Skip to main content

Meet Our 2023-2024 Writers in Residence

For 51 years, Cultural Survival has partnered with Indigenous communities to advance Indigenous Peoples' rights and cultures worldwide. We envision a future that respects and honors Indigenous Peoples' inherent rights and dynamic cultures, deeply and richly interwoven in lands, languages, spiritual traditions, and artistic expression and rooted in self-determination and self-governance.

Through the Capacity Building Program, Cultural Survival provides opportunities through youth fellowships, training, gatherings and community exchanges, international forum participation, networking, one-on-one mentoring to Indigenous individuals and organizations, and residency opportunities. Our goal is to increase and strengthen Indigenous communities' leadership, technical, organizational, advocacy, and sustainability capacities to exercise their rights to freedom of expression, self-determination, and ways of living, and to elevate their cultures and languages. Through our communications work, we strive to build awareness and reclaim the narrative while shifting paradigms, consciousness, and agency. Working with Indigenous Peoples and building a robust global network for over five decades, we recognize firsthand the importance of amplifying Indigenous voices and visions through Indigenous media and communications. Cultural Survival’s communications connect Peoples, movements, organizations, and others through storytelling across landscapes, waterways, and issues both locally and globally. We are excited to announce our Writer’s Residency Program thanks to the financial support of the Trust for Mutual Understanding. 

Our Writer’s Residency Program is a meaningful opportunity for Indigenous writers to continue their creative work, share their expertise, and gain exposure for their writing on topics important to them and their communities. We are pleased to announce our Writers in Residence, who will be working with us in 2023 and 2024. 


Haana Edenshaw (Haida)

Haana Edenshaw is a member of the Tsiits Gitanee clan of the Haida Nation. She grew up on Haida Gwaii, learning from her Elders and her land. She is a second-year student at Deep Springs College in California. She has been an environmental justice and Indigenous rights activist for much of her life and has been working on issues of cultural revitalization and language learning. She is one of 15 Canadian youth suing the Canadian government for its contributions to climate change. In the lawsuit, Haana and her co-plaintiffs argue that their rights to life, liberty, security of person, equality, and public trust rights are being violated by the Canadian federal government due to its continued support of fossil fuels. The lawsuit is part of a global movement of youth, supported by the nonprofit law firm Our Children’s Trust, holding governments accountable for their role in the climate crisis.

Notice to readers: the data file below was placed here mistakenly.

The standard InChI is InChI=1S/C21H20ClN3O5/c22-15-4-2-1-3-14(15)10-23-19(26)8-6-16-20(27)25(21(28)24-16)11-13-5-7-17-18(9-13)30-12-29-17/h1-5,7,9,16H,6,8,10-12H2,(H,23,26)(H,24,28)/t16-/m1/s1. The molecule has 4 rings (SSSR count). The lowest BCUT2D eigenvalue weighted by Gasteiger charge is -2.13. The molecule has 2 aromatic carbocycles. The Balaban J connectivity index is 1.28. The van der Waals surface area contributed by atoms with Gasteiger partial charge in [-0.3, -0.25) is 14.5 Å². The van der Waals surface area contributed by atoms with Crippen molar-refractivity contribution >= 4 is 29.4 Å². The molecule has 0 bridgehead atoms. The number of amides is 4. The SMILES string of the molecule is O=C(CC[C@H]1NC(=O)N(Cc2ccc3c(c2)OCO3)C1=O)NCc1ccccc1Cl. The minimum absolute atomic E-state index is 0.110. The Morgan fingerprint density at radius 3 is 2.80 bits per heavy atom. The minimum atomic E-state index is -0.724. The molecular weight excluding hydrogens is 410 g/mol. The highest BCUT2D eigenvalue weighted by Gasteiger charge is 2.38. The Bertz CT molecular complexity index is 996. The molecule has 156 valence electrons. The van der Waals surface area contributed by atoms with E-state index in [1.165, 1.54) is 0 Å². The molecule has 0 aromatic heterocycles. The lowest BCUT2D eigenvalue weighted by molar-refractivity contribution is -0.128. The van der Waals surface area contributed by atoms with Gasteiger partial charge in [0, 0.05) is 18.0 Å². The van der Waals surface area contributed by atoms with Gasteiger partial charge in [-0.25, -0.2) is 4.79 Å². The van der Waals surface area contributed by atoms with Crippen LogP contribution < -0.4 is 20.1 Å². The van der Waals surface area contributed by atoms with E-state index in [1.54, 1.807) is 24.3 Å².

Haana has organized climate strikes, spoken alongside Greta Thunberg at the 2019 Rally for Climate Justice in Vancouver, and delivered a speech in the Masset dialect of the Haida language at the United Nations Permanent Forum on Indigenous Issues. Haana is also a board member of the Vancouver-based organization Justice For Girls, which promotes social, economic, and environmental justice and an end to violence, poverty, and racism in the lives of teenage girls who live in poverty. She is also a recipient of the 2020 Brower Youth Awards. 


Hartman Deetz (Mashpee Wampanoag)

Hartman Deetz has been active in environmental and cultural stewardship for over 20 years. This stewardship is based on his spiritual foundation in his Native traditions that value the Earth as a living being. Hartman is also returning to his work with the Wampanoag Language Reclamation Program as a student and teacher. Hartman is a traditional artist as well as a singer and dancer, having shown his art in galleries and performed for audiences from coast to coast across the US. He is also the owner of Ockway Bay Wampum and creator of the UN Declaration on the Rights of Indigenous Peoples wampum belt. He is currently engaged with advocacy work for the Charles River Watershed Association, advocating for the health and restoration of the Charles River and other campaigns around Native rights to access waterways. Hartman is the Creative Director of We Are the Land at the Royal Theater in Plymouth, UK, which is a stage production reflecting on the 400th anniversary of the Mayflower and the impacts of colonization on Wampanoag Peoples to be performed in Plymouth, England.


Stay tuned for writings by Hartman and Haana!